The design of the project in such a distinctive geographical location required an understanding of the island's identity to ensure harmony and coherence with its context and the needs of its users. The results of studies showed that this small island with a population of 47,000 possesses a rich cultural heritage and captivating natural beauty. Despite various challenges, including economic issues, lack of employment opportunities, insufficient drinking water, and the absence of recreational and service facilities, the people live like one large family, intimately connected in a fine-grained urban fabric, blending into nature, and gathering together for dance and music.

Contrary to the unique experience tourists have during their initial visit to the island, they do not stay for an extended period, and there are numerous vacant hotels on the island. However, the project's investors were supposed to penetrate the island as external and unfamiliar entities. To connect with the hearts of the people, it was necessary to communicate in their language - a language beyond races and skin colors, a language of dance and music. This concern, along with other study findings, led to a change in the project's original idea from a hotel to a commercial, cultural, and recreational center that would cater to both tourists and residents.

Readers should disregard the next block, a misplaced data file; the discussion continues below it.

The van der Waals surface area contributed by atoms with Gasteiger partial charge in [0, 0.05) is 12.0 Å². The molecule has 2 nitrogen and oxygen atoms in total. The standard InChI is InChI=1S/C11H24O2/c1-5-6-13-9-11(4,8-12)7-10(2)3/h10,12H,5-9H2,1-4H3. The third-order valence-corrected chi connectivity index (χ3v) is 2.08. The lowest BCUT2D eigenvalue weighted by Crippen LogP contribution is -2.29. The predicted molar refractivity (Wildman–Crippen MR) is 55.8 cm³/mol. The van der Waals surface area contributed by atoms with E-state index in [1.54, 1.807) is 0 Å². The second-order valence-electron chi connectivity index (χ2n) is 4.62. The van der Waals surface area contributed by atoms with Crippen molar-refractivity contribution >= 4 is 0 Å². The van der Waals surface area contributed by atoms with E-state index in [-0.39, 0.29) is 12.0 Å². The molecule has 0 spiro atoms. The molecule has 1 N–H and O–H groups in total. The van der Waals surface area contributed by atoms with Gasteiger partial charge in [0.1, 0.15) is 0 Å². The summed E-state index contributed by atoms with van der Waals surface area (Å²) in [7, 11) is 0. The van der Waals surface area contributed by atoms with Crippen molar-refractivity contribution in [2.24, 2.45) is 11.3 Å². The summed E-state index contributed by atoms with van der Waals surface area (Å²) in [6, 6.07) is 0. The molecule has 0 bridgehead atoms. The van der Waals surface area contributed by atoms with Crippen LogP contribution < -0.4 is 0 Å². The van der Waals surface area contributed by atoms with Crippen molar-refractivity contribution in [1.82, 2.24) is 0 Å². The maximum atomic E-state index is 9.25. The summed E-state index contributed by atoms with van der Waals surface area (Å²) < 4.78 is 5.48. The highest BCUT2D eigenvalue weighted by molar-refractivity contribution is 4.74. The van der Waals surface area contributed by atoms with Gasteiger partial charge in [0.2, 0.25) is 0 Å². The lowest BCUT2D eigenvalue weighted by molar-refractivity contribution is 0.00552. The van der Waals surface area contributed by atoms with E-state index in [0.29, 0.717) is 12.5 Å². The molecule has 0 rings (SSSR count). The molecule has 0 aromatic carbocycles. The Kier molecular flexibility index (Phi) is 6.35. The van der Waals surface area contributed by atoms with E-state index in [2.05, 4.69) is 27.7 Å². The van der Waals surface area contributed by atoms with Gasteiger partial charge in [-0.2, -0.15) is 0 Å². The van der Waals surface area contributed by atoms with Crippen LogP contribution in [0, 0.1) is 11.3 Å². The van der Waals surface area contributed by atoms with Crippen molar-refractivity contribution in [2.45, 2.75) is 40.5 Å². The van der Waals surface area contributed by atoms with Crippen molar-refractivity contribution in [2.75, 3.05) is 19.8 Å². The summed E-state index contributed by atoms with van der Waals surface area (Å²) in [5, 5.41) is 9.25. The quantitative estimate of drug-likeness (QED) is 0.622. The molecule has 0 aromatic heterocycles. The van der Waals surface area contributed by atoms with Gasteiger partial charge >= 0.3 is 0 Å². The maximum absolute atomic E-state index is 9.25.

One of the project's goals was to be recognized as an urban symbol on the island, inspired by nature and integrated with it, reflecting the culture of the people. The main challenge of the project was to resolve the contradiction between two subjective criteria: being an urban element and blending into the island's natural environment. The project's form is defined by a curved shell reminiscent of the movement of sea waves. The shell rises from the ground, reaches its peak at the heart of the project - the open-air amphitheater - and returns to nature at its end. The project's facade is designed to cut through the main volume, revealing the essence of the project.